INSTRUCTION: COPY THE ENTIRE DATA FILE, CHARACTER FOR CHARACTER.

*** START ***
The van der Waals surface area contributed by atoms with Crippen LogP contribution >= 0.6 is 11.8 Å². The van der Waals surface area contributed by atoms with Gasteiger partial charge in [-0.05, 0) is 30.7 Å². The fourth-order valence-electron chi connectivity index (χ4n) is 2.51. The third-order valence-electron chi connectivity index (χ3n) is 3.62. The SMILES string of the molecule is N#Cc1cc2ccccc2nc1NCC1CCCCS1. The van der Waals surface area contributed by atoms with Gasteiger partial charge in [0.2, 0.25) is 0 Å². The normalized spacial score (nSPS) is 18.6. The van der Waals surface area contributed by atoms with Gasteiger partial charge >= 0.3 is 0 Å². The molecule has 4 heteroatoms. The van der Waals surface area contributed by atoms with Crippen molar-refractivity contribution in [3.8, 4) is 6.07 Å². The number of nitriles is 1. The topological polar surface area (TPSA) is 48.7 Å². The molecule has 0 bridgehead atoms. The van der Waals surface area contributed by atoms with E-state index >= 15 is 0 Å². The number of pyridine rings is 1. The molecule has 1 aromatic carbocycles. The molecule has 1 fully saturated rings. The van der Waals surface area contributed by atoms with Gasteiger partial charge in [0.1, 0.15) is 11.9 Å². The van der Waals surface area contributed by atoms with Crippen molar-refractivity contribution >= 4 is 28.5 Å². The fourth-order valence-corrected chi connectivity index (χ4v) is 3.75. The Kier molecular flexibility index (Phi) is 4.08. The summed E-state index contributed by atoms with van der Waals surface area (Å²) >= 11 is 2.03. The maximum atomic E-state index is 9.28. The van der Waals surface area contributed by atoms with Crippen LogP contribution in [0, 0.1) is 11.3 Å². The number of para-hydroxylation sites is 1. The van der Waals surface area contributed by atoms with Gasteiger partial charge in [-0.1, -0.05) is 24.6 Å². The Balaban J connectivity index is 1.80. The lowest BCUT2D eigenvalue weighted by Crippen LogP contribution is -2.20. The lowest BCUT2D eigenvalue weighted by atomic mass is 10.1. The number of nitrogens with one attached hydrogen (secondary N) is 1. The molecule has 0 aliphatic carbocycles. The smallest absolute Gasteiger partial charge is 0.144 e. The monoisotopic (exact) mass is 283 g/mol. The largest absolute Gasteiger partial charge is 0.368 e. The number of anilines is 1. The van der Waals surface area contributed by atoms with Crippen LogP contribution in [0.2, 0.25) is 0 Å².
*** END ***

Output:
The van der Waals surface area contributed by atoms with Crippen LogP contribution >= 0.6 is 11.8 Å². The van der Waals surface area contributed by atoms with Gasteiger partial charge in [-0.05, 0) is 30.7 Å². The fourth-order valence-electron chi connectivity index (χ4n) is 2.51. The third-order valence-electron chi connectivity index (χ3n) is 3.62. The SMILES string of the molecule is N#Cc1cc2ccccc2nc1NCC1CCCCS1. The van der Waals surface area contributed by atoms with Gasteiger partial charge in [0.2, 0.25) is 0 Å². The normalized spacial score (nSPS) is 18.6. The van der Waals surface area contributed by atoms with Gasteiger partial charge >= 0.3 is 0 Å². The molecule has 4 heteroatoms. The van der Waals surface area contributed by atoms with Crippen molar-refractivity contribution in [3.8, 4) is 6.07 Å². The number of nitriles is 1. The topological polar surface area (TPSA) is 48.7 Å². The molecule has 0 bridgehead atoms. The van der Waals surface area contributed by atoms with E-state index >= 15 is 0 Å². The number of pyridine rings is 1. The molecule has 1 aromatic carbocycles. The molecule has 1 fully saturated rings. The van der Waals surface area contributed by atoms with Gasteiger partial charge in [0.1, 0.15) is 11.9 Å². The van der Waals surface area contributed by atoms with Crippen molar-refractivity contribution >= 4 is 28.5 Å². The fourth-order valence-corrected chi connectivity index (χ4v) is 3.75. The Kier molecular flexibility index (Phi) is 4.08. The summed E-state index contributed by atoms with van der Waals surface area (Å²) >= 11 is 2.03. The maximum atomic E-state index is 9.28. The van der Waals surface area contributed by atoms with Crippen LogP contribution in [0, 0.1) is 11.3 Å². The number of para-hydroxylation sites is 1. The van der Waals surface area contributed by atoms with Gasteiger partial charge in [-0.1, -0.05) is 24.6 Å². The Balaban J connectivity index is 1.80. The lowest BCUT2D eigenvalue weighted by Crippen LogP contribution is -2.20. The lowest BCUT2D eigenvalue weighted by atomic mass is 10.1. The number of nitrogens with one attached hydrogen (secondary N) is 1. The molecule has 0 aliphatic carbocycles. The smallest absolute Gasteiger partial charge is 0.144 e. The monoisotopic (exact) mass is 283 g/mol. The largest absolute Gasteiger partial charge is 0.368 e. The number of anilines is 1. The van der Waals surface area contributed by atoms with Crippen LogP contribution in [0.2, 0.25) is 0 Å².